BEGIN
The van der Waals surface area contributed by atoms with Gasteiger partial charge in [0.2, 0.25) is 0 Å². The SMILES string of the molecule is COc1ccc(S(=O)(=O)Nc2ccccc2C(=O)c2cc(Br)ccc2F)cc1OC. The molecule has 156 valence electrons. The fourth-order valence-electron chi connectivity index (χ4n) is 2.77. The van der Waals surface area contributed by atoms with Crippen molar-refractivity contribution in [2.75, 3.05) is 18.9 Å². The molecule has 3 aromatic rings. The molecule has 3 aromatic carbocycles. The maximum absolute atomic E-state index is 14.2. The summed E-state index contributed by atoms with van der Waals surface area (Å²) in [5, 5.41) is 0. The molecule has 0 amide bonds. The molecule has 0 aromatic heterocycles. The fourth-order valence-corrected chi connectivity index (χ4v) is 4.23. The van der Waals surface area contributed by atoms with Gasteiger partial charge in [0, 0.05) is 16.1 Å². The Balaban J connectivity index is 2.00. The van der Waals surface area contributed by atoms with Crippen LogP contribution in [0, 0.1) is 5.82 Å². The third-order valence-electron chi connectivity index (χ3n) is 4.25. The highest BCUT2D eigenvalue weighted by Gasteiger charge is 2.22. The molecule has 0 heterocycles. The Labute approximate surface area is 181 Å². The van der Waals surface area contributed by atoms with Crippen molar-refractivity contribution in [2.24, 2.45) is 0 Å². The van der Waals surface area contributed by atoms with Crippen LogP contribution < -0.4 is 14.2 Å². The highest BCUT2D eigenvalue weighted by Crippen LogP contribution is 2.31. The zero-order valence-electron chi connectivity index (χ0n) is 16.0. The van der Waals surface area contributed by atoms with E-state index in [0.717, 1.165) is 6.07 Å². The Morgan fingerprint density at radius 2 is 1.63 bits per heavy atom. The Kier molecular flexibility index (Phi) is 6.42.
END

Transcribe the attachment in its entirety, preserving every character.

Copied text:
The van der Waals surface area contributed by atoms with Gasteiger partial charge in [0.2, 0.25) is 0 Å². The SMILES string of the molecule is COc1ccc(S(=O)(=O)Nc2ccccc2C(=O)c2cc(Br)ccc2F)cc1OC. The molecule has 156 valence electrons. The fourth-order valence-electron chi connectivity index (χ4n) is 2.77. The van der Waals surface area contributed by atoms with Crippen molar-refractivity contribution in [2.75, 3.05) is 18.9 Å². The molecule has 3 aromatic rings. The molecule has 3 aromatic carbocycles. The maximum absolute atomic E-state index is 14.2. The summed E-state index contributed by atoms with van der Waals surface area (Å²) in [5, 5.41) is 0. The molecule has 0 amide bonds. The molecule has 0 aromatic heterocycles. The fourth-order valence-corrected chi connectivity index (χ4v) is 4.23. The van der Waals surface area contributed by atoms with Gasteiger partial charge in [0, 0.05) is 16.1 Å². The Balaban J connectivity index is 2.00. The van der Waals surface area contributed by atoms with Crippen LogP contribution in [0, 0.1) is 5.82 Å². The third-order valence-electron chi connectivity index (χ3n) is 4.25. The highest BCUT2D eigenvalue weighted by Gasteiger charge is 2.22. The molecule has 0 heterocycles. The Labute approximate surface area is 181 Å². The van der Waals surface area contributed by atoms with Crippen molar-refractivity contribution in [2.24, 2.45) is 0 Å². The van der Waals surface area contributed by atoms with Crippen LogP contribution < -0.4 is 14.2 Å². The highest BCUT2D eigenvalue weighted by Crippen LogP contribution is 2.31. The zero-order valence-electron chi connectivity index (χ0n) is 16.0. The van der Waals surface area contributed by atoms with E-state index in [0.717, 1.165) is 6.07 Å². The Morgan fingerprint density at radius 2 is 1.63 bits per heavy atom. The Kier molecular flexibility index (Phi) is 6.42.